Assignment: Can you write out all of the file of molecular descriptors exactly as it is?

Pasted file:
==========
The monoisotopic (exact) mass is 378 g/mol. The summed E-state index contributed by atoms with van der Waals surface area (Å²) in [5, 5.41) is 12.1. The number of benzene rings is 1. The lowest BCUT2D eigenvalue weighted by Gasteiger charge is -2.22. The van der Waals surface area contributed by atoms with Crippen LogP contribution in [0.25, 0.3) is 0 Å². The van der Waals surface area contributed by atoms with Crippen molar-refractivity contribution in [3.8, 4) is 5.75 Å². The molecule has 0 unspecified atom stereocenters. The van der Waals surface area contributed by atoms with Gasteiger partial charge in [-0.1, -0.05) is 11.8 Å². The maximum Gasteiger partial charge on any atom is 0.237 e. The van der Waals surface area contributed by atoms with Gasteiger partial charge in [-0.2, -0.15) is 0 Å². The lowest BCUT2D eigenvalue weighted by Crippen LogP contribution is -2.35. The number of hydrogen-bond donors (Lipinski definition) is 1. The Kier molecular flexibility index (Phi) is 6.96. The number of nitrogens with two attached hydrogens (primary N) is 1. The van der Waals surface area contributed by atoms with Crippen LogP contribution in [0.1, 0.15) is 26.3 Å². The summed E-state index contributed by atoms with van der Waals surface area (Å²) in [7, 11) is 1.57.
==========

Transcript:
The monoisotopic (exact) mass is 378 g/mol. The summed E-state index contributed by atoms with van der Waals surface area (Å²) in [5, 5.41) is 12.1. The number of benzene rings is 1. The lowest BCUT2D eigenvalue weighted by Gasteiger charge is -2.22. The van der Waals surface area contributed by atoms with Crippen LogP contribution in [0.25, 0.3) is 0 Å². The van der Waals surface area contributed by atoms with Crippen molar-refractivity contribution in [3.8, 4) is 5.75 Å². The molecule has 0 unspecified atom stereocenters. The van der Waals surface area contributed by atoms with Gasteiger partial charge in [-0.1, -0.05) is 11.8 Å². The maximum Gasteiger partial charge on any atom is 0.237 e. The van der Waals surface area contributed by atoms with Gasteiger partial charge in [-0.2, -0.15) is 0 Å². The lowest BCUT2D eigenvalue weighted by Crippen LogP contribution is -2.35. The number of hydrogen-bond donors (Lipinski definition) is 1. The Kier molecular flexibility index (Phi) is 6.96. The number of nitrogens with two attached hydrogens (primary N) is 1. The van der Waals surface area contributed by atoms with Crippen LogP contribution in [0.1, 0.15) is 26.3 Å². The summed E-state index contributed by atoms with van der Waals surface area (Å²) in [7, 11) is 1.57.